The SA website, once a nightmare of spaghetti code and lackluster user experience, has received a header-to-footer makeover at the hands of junior Ben Lapidus, the senior systems analyst at Wilson Commons.

The redesign was centered on making the site more accessible, bug-fixing, increasing SA’s outreach capabilities, and cleaning up the back-end to make future updates easier. Having completed its two-month beta testing stage, it is now open for public use.

Lapidus said students should be excited for “Rocky’s Report,” a new blog managed by SA that will allow them to post updates that automatically get archived on the site. In a Feb. 7 presentation to SA Senate, he suggested these updates could include news, files, and achievements, and said the posting process will be faster as changes will no longer need to go through Lapidus and Wilson Commons Student Activities.

On the accessibility front, all images are now automatically tagged with alternative text to improve usability for people who are visually-impaired. The site also now includes “breadcrumbs” that label what branch of government committees and other subtopics pages fall under. Lapidus said this categorization resulted from brainstorming with junior and SA Secretary of Public Relations Alondra Mendez, who suggested the site should help international students unfamiliar with the US government’s structure grasp SA’s division of power. 

Ultimately, It was the old website’s back-end design that spurred the rewrite. Lapidus said the code consisted of a mess of patches that made training new staff to maintain the site unfeasible, and that the old design caused problems on mobile browsers.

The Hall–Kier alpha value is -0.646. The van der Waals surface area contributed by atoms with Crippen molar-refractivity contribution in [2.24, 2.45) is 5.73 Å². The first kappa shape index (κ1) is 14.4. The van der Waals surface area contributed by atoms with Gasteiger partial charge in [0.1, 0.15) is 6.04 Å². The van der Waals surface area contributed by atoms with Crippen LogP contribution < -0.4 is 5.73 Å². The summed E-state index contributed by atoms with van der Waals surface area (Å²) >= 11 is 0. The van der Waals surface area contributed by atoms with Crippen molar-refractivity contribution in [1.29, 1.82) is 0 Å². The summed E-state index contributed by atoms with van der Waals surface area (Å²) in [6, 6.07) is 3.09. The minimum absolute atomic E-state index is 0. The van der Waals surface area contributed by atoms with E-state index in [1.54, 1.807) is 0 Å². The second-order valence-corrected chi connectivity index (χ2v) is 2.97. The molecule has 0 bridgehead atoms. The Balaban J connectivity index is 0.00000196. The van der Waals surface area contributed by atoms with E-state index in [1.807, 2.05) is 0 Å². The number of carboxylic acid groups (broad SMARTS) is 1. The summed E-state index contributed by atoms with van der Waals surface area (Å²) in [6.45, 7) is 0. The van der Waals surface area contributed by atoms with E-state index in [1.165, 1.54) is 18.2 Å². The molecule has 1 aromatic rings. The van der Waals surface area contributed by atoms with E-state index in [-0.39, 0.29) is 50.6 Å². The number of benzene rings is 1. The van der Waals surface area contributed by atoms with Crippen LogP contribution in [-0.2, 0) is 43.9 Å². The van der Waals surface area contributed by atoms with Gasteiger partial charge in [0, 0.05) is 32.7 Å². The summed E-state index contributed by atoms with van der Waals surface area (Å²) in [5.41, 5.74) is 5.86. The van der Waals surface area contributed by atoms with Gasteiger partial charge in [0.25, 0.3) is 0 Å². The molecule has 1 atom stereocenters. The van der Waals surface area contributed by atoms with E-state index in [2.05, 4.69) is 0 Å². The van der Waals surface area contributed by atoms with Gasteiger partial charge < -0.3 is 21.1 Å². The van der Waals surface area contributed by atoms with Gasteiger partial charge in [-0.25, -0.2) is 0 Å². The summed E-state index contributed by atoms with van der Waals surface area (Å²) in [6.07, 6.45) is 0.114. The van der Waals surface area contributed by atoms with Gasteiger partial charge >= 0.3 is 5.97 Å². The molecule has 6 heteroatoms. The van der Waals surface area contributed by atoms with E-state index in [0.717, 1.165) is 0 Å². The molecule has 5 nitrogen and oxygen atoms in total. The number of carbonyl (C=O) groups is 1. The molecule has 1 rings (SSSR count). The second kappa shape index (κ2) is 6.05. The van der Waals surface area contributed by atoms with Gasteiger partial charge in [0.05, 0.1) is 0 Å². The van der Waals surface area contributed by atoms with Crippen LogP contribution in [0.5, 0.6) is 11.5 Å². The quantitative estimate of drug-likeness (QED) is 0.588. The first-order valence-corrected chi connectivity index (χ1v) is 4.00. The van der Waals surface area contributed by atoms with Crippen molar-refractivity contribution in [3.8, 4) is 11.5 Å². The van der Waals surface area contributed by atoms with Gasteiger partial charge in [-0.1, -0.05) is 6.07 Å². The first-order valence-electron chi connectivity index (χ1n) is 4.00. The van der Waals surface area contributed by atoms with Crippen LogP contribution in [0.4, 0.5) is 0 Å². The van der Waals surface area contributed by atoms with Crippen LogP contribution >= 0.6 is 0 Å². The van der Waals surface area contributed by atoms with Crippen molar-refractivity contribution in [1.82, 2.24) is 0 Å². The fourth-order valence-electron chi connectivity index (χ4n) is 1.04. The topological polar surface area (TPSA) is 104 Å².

“Content was stored in a ton of different places, code for styles could be found in one of five places, etc.,” Lapidus said. “What this means is that updates were difficult to execute and larger scale updates were nearly impossible without breaking other functionality.”

The back-end has been redesigned to use a modular structure, so future pages can be built by piecing together any of over a dozen already-designed components. 

“Just like Lego,” Lapidus said.

Senior Senator Ezra Kruger did not share Lapidus’ enthusiasm for the new site. He said the update has been a waste of SA’s limited resources given how little students interact with it, and that he did not want to waste more time discussing it further.

Junior Senator Boris Sorokin, on the other hand, said he is most excited about the structural changes and Rocky’s Report, as it “is the most convenient way for students to be updated about the student government work.” He also thinks the “Open Positions” section of the site will make it easier for students to see which roles are accepting applications.

If students are interested in offering feedback on their experience with the site, they can fill out the SA Website Redesign Beta Feedback form on CCC to get in touch with Lapidus and his team.

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